WEDNESDAY mornings are usually pretty stressful in the Times office, but yesterday’s was more stressful than most. Much of the morning was spent with baited breath waiting for the AWPR judgement, which arrived at 10am.
Immediately afterwards we received an impressive was the barrage of comments from local politicians and business representatives praising the decision - our apologies to anyone whose comments we couldn’t include. There was unanimity in the opinions expressed.
Kara, one of our advertising quines, is not a political creature, but she asked us: “Why does William Walton care if he stays in Newcastle?”
It’s a question many of us have been asking since that particular revelation broke. But on a more important note, what’s galling is the fact that one man - and a small group of well-heeled supporters - have managed to delay a critical infrastructure project, costing the Scottish economy tens of millions of pounds in both delays and lost economic activity. The whole north-east is choked by a 17th century roads system whose layout was evidently designed for a society travelling by horse and cart. Every day this fiasco has been allowed to go on, the north-east of Scotland has lost jobs and investment at a time when we desperately need them.
With the announcement that RoadSense have reached the end of their legal road - if you’ll pardon the pun - we can only hope that the bypass gets built as quickly as possible.
If Alex Salmond wants something tangible and important to show for his time as First Minister, which will be nigh on universally appreciated in the north-east, he - and the region’s MSPs, of all parties - should cut the first sod as soon as possible and get this critical road built.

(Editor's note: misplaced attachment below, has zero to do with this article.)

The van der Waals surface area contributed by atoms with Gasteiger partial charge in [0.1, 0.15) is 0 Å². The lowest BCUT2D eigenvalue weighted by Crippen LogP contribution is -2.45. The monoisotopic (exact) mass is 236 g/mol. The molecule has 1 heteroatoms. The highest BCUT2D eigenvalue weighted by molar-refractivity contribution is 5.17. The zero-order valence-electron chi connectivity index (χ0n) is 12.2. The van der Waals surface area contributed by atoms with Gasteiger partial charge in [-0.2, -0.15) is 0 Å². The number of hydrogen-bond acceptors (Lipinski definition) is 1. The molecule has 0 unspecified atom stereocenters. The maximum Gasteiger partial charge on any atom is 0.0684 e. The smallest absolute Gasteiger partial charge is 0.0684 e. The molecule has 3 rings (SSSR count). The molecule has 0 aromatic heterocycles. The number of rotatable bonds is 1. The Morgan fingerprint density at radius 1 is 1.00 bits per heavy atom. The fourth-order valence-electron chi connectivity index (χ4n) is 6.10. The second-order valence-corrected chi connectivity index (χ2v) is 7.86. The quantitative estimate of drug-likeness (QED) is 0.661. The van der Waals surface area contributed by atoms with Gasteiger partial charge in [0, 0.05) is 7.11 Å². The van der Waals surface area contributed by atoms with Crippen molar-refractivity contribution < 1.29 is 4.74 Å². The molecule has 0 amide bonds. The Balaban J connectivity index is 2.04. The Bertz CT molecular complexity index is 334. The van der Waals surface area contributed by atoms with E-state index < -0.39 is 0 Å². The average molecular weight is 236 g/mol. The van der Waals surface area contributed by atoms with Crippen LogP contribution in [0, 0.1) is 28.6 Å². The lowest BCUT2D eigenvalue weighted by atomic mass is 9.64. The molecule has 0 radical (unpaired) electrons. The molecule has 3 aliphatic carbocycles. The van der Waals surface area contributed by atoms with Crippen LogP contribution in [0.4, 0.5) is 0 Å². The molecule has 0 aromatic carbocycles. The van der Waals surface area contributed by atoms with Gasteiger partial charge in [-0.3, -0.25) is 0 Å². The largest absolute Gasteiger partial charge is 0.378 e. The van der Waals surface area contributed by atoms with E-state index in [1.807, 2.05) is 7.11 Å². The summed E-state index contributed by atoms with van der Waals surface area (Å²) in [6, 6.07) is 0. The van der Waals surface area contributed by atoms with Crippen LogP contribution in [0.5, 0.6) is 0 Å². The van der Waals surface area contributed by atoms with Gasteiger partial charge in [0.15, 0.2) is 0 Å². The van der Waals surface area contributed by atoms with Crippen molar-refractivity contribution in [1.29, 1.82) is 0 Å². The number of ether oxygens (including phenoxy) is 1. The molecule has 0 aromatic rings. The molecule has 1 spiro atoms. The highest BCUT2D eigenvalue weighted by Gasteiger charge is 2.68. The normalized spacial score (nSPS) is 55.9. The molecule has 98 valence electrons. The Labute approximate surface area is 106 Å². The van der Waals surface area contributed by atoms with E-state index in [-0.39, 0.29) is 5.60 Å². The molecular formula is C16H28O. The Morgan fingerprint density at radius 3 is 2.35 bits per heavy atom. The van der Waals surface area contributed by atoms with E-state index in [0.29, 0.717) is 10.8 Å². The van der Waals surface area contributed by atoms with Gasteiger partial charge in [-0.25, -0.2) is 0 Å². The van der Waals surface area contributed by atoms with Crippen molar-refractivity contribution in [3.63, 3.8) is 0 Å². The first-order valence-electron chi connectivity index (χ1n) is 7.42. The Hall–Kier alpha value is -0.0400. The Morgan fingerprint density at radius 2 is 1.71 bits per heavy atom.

Now all we need is a rethink on a Third Don Crossing, and improvements to the Haudagain Roundabout. Once we get those settled, we’ll finally have an infrastructure that just about befits the Oil Capital of Europe.
IN other news, I interviewed Inspector Pratt this week, who is getting set to stand down from his position at the end of the month.
Inspector Pratt has been an excellent correspondent for this paper, and we wish him all the best for his retirement. After a career spanning three decades, it’ll be well earned.
We also hope that Grampian Police will continue to communicate closely with the local press - this paper has as much an interest in catching baddies as the police does, and the relationship cultivated by Inspector Pratt has been beneficial for both ourselves and local law enforcement.
Formartine remains a prosperous, low crime area, with a good relationship between communities and the police, and long may it continue.